France and Germany are "jumping the gun" with calls for a European army, Dutch Prime Minister Mark Rutte has said, asserting that the continent's safety could be guaranteed only through NATO.
"The idea of a European army is going way too far for the Netherlands," Mr Rutte said at his weekly post-cabinet press conference.
"France and Germany are really jumping the gun. As far as the Netherlands is concerned, NATO remains the cornerstone of our defence policy," he told journalists.
French President Emmanuel Macron sparked controversy last week with his proposal for a "European army" to "protect ourselves with respect to China, Russia and even the United States".
He said he wanted to reduce Europe's dependence on the US and US weapons for its own security.
Macron's call reflected a desire among several European countries to more autonomously handle their own collective defence, after US President Donald Trump's criticised Europe for what he sees as inadequate contributions to the North Atlantic Treaty Organisation defence alliance.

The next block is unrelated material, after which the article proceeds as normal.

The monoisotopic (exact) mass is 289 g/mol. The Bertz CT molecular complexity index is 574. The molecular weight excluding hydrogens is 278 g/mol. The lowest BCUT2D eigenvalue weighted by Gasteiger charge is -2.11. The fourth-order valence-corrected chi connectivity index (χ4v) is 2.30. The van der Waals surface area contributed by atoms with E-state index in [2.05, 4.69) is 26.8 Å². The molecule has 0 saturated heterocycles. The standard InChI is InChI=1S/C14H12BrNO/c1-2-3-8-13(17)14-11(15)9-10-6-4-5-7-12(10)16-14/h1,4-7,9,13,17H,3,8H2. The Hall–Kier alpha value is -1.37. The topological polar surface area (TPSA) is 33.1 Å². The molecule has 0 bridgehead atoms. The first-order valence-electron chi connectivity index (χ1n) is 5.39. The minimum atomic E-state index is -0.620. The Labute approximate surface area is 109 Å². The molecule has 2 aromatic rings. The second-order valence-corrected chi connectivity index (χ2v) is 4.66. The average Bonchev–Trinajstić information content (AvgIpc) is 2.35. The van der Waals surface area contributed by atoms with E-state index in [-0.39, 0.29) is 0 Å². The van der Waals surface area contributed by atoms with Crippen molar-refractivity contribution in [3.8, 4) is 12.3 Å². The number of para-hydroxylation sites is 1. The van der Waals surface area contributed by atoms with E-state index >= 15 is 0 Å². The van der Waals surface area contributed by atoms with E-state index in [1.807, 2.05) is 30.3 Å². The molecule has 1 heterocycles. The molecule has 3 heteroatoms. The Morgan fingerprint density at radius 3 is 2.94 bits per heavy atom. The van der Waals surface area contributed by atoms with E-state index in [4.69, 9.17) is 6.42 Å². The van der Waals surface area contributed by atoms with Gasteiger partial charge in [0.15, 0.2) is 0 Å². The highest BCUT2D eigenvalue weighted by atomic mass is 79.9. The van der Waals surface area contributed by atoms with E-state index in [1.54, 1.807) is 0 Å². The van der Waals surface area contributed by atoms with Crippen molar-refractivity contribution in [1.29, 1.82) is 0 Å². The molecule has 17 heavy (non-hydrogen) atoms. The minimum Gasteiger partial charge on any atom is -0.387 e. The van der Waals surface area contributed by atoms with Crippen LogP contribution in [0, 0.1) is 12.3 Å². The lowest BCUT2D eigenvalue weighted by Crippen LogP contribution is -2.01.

Trump called Macron's idea "very insulting", tweeting that Europe should "first pay its fair share of NATO, which the US subsidises greatly".
German Chancellor Angela Merkel has seconded Mr Macron's proposal.
During a European parliament session, she emphasised the need for Europe to bolster its self-defence capabilities, and said that a European army could run parallel to NATO.
"Europe must take our fate into our own hands if we want to protect our community," she said.
But Rutte insisted NATO remained the primary guardian of Europe's safety.
"As far as I am concerned, it is an illusion to think that the European Union without NATO can guarantee her safety," Rutte said.
"NATO, and the United States within the organsation, remains a crucial partner for peace and security in Europe and we will continue to point that out to our partners in our discussions," he said.